Iran has offered discounts on crude oil price and free shipping if India agrees to buy more of its oil.
India has indicated that it may not meet the 11 million tonne oil import target from Iran this year and Tehran is attempting to induce New Delhi to lift more oil.
Last year it bought 13.1 million tonne oil from Iran. Sources said Iran has offered to give nominal discounts in price as well as free deliver of oil at Indian ports in its ships.
While free shipping alone could save Indian refiners about $1 per barrel in transportation cost, the discount in price would boost margins on processing Iranian oil.
Iran has not stated in firm terms the discount it will offer but has indicated it is willing to sell crude oil to Indian refiners at price lower than internationally traded rates.
The Persian Gulf nation already sells crude oil to India on a 90 day credit period. It is longer than 30 days that other sellers in the Middle East offer to buyers to pay for the crude oil.
Sources said while refiners can raise purchase of Iranian oil, payment remains an issue. Iran has refused to accept full payments in rupee.
After the sanctions by western nations blocked all other payment routes, Iran had raised a few invoices for oil it sold to India in rupees but stopped doing so soon after.
It has reverted to the old system of taking only 45 per cent of the payments due in rupees and for the rest is seeking payments in rouble, yen or yuan.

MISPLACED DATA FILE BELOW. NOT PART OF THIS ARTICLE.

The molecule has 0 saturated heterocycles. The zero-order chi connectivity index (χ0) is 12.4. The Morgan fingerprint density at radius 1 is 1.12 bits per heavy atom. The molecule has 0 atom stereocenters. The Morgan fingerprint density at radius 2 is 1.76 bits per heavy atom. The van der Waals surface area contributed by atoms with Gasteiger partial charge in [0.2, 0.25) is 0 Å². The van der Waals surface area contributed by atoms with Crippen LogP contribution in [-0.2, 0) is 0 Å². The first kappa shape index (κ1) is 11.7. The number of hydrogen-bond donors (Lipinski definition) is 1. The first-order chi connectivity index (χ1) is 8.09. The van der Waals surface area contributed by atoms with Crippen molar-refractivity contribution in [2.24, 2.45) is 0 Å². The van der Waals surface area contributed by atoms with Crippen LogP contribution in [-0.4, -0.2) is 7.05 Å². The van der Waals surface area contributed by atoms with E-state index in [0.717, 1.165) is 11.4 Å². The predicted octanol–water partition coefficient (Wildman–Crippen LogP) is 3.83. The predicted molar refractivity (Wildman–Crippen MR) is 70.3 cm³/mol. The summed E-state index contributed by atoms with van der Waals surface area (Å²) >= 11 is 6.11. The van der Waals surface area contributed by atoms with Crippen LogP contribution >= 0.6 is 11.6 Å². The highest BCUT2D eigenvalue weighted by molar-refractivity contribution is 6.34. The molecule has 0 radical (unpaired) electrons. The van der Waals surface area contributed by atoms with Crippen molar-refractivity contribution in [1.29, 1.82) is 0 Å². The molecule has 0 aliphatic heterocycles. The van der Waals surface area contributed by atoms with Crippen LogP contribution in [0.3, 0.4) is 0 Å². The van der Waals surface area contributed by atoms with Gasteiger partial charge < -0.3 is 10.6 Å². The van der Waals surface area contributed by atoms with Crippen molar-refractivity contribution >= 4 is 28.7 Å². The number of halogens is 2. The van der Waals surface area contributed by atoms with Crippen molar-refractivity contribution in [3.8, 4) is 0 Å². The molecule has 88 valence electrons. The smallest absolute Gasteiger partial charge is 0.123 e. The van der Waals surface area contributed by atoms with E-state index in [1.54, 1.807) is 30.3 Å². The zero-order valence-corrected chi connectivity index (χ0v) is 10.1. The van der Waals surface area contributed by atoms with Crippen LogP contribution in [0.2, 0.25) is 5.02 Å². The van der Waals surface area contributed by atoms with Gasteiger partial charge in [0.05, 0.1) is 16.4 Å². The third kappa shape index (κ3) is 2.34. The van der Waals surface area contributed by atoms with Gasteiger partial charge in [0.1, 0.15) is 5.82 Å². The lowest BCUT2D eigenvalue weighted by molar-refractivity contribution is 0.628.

Mangalore Refinery and Petrochemicals Ltd (MRPL) and Essar Oil Ltd (OIL) plan to import 4 million tonne each from Iran, as against about 5 million tonne each they imported in 2012-13, sources said.
Indian Oil Corp (IOC), which imported 1.566 million tonne oil from Iran in 2012-13, has entered into a term contract for importing 1.2 million tonne crude oil from Iran this fiscal.
Since July 2011, India had paid in euros to clear 55 per cent of its purchases of Iranian oil through Ankara-based Halkbank. The remaining 45 per cent due amount was remitted in rupees in accounts Iranian oil company opened in Kolkata-based UCO Bank.
Payments in euro through Turkey ceased from February 6 this year but the rupee payments for 45 per cent of the purchases continued through UCO Bank. Iran later agreed to take all of the payments in rupees.
India is keen that the system of full payments in rupee is resumed as it will help save on forex outflow.